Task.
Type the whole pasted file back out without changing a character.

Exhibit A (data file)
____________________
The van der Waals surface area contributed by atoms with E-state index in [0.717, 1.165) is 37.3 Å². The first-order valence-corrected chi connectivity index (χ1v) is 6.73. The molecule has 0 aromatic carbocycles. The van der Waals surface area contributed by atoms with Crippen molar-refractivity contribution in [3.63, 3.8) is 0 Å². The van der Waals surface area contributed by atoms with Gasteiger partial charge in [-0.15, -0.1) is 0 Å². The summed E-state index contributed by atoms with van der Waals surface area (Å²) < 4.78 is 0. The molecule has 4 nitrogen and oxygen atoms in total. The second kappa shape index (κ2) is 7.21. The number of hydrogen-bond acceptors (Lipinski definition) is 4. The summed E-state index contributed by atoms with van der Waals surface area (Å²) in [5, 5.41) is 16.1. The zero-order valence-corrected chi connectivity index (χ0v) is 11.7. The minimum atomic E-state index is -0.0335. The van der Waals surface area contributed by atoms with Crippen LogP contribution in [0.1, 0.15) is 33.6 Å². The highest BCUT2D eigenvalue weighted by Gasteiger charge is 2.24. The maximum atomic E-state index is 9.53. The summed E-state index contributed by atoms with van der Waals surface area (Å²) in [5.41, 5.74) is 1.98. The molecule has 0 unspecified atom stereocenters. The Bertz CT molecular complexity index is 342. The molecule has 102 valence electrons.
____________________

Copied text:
The van der Waals surface area contributed by atoms with E-state index in [0.717, 1.165) is 37.3 Å². The first-order valence-corrected chi connectivity index (χ1v) is 6.73. The molecule has 0 aromatic carbocycles. The van der Waals surface area contributed by atoms with Crippen molar-refractivity contribution in [3.63, 3.8) is 0 Å². The van der Waals surface area contributed by atoms with Gasteiger partial charge in [-0.15, -0.1) is 0 Å². The summed E-state index contributed by atoms with van der Waals surface area (Å²) < 4.78 is 0. The molecule has 4 nitrogen and oxygen atoms in total. The second kappa shape index (κ2) is 7.21. The number of hydrogen-bond acceptors (Lipinski definition) is 4. The summed E-state index contributed by atoms with van der Waals surface area (Å²) in [5, 5.41) is 16.1. The zero-order valence-corrected chi connectivity index (χ0v) is 11.7. The minimum atomic E-state index is -0.0335. The van der Waals surface area contributed by atoms with Crippen LogP contribution in [0.1, 0.15) is 33.6 Å². The highest BCUT2D eigenvalue weighted by Gasteiger charge is 2.24. The maximum atomic E-state index is 9.53. The summed E-state index contributed by atoms with van der Waals surface area (Å²) in [5.41, 5.74) is 1.98. The molecule has 0 unspecified atom stereocenters. The Bertz CT molecular complexity index is 342. The molecule has 102 valence electrons.